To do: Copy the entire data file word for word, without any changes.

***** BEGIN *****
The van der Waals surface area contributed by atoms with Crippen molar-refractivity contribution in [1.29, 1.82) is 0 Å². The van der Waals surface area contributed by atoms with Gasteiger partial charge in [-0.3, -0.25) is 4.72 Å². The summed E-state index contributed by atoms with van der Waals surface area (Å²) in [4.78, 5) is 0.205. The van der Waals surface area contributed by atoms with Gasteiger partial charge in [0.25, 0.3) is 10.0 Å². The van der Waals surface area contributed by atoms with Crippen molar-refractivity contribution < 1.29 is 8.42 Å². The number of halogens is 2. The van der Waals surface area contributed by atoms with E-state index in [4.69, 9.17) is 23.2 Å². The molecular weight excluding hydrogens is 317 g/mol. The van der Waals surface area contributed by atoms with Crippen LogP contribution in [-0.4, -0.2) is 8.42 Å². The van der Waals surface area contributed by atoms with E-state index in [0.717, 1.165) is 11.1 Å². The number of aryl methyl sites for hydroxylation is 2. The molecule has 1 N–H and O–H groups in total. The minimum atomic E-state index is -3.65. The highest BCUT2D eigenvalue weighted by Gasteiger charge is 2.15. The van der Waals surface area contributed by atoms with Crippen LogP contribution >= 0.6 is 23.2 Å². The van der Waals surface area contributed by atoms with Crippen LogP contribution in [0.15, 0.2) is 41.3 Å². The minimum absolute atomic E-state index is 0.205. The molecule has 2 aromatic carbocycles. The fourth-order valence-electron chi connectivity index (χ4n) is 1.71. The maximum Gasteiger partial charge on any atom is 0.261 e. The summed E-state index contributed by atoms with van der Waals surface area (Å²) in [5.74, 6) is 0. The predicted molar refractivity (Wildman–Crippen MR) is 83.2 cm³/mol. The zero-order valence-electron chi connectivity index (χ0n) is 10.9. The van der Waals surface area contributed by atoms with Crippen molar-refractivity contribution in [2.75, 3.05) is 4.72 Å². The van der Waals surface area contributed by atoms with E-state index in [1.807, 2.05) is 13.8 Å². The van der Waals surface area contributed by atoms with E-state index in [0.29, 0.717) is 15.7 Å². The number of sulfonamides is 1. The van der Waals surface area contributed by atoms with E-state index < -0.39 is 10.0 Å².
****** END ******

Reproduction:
The van der Waals surface area contributed by atoms with Crippen molar-refractivity contribution in [1.29, 1.82) is 0 Å². The van der Waals surface area contributed by atoms with Gasteiger partial charge in [-0.3, -0.25) is 4.72 Å². The summed E-state index contributed by atoms with van der Waals surface area (Å²) in [4.78, 5) is 0.205. The van der Waals surface area contributed by atoms with Gasteiger partial charge in [0.25, 0.3) is 10.0 Å². The van der Waals surface area contributed by atoms with Crippen molar-refractivity contribution < 1.29 is 8.42 Å². The number of halogens is 2. The van der Waals surface area contributed by atoms with E-state index in [4.69, 9.17) is 23.2 Å². The molecular weight excluding hydrogens is 317 g/mol. The van der Waals surface area contributed by atoms with Crippen LogP contribution in [-0.4, -0.2) is 8.42 Å². The van der Waals surface area contributed by atoms with E-state index in [0.717, 1.165) is 11.1 Å². The number of aryl methyl sites for hydroxylation is 2. The molecule has 1 N–H and O–H groups in total. The minimum atomic E-state index is -3.65. The highest BCUT2D eigenvalue weighted by Gasteiger charge is 2.15. The van der Waals surface area contributed by atoms with Crippen LogP contribution >= 0.6 is 23.2 Å². The van der Waals surface area contributed by atoms with Crippen LogP contribution in [0.15, 0.2) is 41.3 Å². The minimum absolute atomic E-state index is 0.205. The molecule has 2 aromatic carbocycles. The fourth-order valence-electron chi connectivity index (χ4n) is 1.71. The maximum Gasteiger partial charge on any atom is 0.261 e. The summed E-state index contributed by atoms with van der Waals surface area (Å²) in [5.74, 6) is 0. The predicted molar refractivity (Wildman–Crippen MR) is 83.2 cm³/mol. The zero-order valence-electron chi connectivity index (χ0n) is 10.9. The van der Waals surface area contributed by atoms with Crippen molar-refractivity contribution in [2.75, 3.05) is 4.72 Å². The van der Waals surface area contributed by atoms with E-state index in [1.807, 2.05) is 13.8 Å². The van der Waals surface area contributed by atoms with E-state index in [0.29, 0.717) is 15.7 Å². The number of sulfonamides is 1. The van der Waals surface area contributed by atoms with E-state index < -0.39 is 10.0 Å².